Just to make it clear, so far as I know, the COBOL standard does not address, and never has addressed, endianness, from the COBOL report of 1960 through the current FCD, for any form or encoding of data, with a single POSSIBLE exception: the intrinsic function REVERSE allows accepts an alphabetic, alphanumeric, or national character string as its argument, and provides data in the same form, with the character order reversed, as its result. That's it. I brought it up as an example/illustration, but from the COBOL standard's point of view, it's a red herring. May not be for the implementor, but it is for the standard. |
Using your concepts, yes, all data is "external". If you're going to add three fields together and put the sum in a fourth field, you need to know that e.g. the first is packed decimal with an implied two fractional digits, the second is a decimal64 in decimal encoding, the third is a numeric literal representing a floating-point number, and the fourth is a binary64, SOMEBODY has to put them all in the same form in order to add them together, and SOMEBODY has to take the result, in whatever form it's in, and put it into the fourth field. By specifying the form of a "standard intermediate data item", the user tells the compiler what that form is.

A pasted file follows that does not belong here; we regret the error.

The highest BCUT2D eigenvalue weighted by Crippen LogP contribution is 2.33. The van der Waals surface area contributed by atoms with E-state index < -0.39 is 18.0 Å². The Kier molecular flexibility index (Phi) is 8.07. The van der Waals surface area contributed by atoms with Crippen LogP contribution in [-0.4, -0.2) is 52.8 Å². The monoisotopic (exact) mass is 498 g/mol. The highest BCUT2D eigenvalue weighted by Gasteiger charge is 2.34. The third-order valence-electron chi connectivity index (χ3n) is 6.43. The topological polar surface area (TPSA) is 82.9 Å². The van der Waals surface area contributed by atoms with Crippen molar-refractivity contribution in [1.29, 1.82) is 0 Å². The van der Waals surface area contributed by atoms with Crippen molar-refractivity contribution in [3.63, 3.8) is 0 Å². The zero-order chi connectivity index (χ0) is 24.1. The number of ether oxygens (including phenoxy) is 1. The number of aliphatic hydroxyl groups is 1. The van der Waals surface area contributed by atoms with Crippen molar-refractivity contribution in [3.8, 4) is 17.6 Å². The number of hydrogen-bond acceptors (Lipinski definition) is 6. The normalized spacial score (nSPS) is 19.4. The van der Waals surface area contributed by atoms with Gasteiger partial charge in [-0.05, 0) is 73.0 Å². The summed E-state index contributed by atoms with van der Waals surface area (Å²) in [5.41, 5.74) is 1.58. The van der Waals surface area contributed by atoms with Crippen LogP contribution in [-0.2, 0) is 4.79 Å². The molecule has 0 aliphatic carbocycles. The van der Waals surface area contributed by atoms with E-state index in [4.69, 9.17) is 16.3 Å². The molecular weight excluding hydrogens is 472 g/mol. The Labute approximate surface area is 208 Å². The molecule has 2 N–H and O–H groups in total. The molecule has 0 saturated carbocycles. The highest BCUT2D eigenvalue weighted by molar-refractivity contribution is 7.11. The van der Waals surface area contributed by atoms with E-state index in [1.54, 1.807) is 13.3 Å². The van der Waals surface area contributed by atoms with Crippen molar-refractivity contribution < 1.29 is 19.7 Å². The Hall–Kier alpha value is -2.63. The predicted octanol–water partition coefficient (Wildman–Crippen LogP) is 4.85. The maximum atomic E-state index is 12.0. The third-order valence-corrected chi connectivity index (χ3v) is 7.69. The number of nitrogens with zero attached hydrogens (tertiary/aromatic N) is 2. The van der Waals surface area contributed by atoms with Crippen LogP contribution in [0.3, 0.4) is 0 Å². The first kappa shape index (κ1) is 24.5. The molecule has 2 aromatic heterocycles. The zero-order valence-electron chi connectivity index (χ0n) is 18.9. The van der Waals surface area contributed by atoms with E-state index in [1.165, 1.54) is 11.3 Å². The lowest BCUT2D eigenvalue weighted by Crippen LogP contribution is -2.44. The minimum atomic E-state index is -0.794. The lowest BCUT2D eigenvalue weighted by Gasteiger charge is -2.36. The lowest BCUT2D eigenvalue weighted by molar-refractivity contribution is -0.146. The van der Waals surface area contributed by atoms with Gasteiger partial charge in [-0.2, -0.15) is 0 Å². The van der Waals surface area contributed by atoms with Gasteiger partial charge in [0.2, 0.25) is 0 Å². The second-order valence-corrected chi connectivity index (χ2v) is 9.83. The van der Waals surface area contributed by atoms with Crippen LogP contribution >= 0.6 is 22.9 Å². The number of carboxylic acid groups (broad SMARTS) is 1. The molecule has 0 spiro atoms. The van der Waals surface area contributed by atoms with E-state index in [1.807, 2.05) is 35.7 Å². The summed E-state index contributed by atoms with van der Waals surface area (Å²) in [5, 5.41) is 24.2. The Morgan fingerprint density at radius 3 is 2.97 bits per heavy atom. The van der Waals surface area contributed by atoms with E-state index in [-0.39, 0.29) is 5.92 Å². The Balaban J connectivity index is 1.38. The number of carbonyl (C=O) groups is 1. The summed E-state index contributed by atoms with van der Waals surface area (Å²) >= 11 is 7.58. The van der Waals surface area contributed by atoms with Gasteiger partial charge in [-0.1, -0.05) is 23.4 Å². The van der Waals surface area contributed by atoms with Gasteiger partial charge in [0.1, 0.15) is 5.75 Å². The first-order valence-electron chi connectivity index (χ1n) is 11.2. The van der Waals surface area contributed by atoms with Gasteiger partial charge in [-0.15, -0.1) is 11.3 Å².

Right now, in the draft, we provide for two IEEE forms into which, and out of which, operands are converted on their way to arithmetic: binary128, and decimal128 DPD. I am working hard to get a proposal together to add a third intermediate form, decimal128 BID, and to add the ability explicitly to declare items as being in decimal64 BID and decimal128 BID format.
The original issue that I raised had to do with "What do we do if a datum is described as decimal64 (implicitly DPD), and it actually contains BID?" As was pointed out more than once, you have to know what you're dealing with. If it doesn't match what you've been told it is, the results are undefined, and that's on the backs of the sender. But if it's been described to you as decimal64 BID, it's a Really Bad Idea to treat it as decimal64 DPD.
Note that the COBOL standard does not care which "hardware" mode is most suitable for a given implementation. From that standpoint, I believe it would be in the best interests of the COBOL end user, if an implementation is going to provide ONE of the two IEEE decimal forms of arithmetic, that they provide ALL, regardless of which one they prefer. , so that programs imported from a machine that has one form WILL STILL RUN, WITHOUT CONVERSION, on machines that have the other.
No, it's not as efficient to specify a mode of arithmetic (or, if you will, a standard form of numeric conversion for operands) that's different from what the platform is happiest with, because the implementation will have to convert back and forth behind the program's back to get the information into the form the platform recognizes, but YES, the programs that run currently on a machine with one view of IEEE arithmetic WILL STILL RUN on machines with another.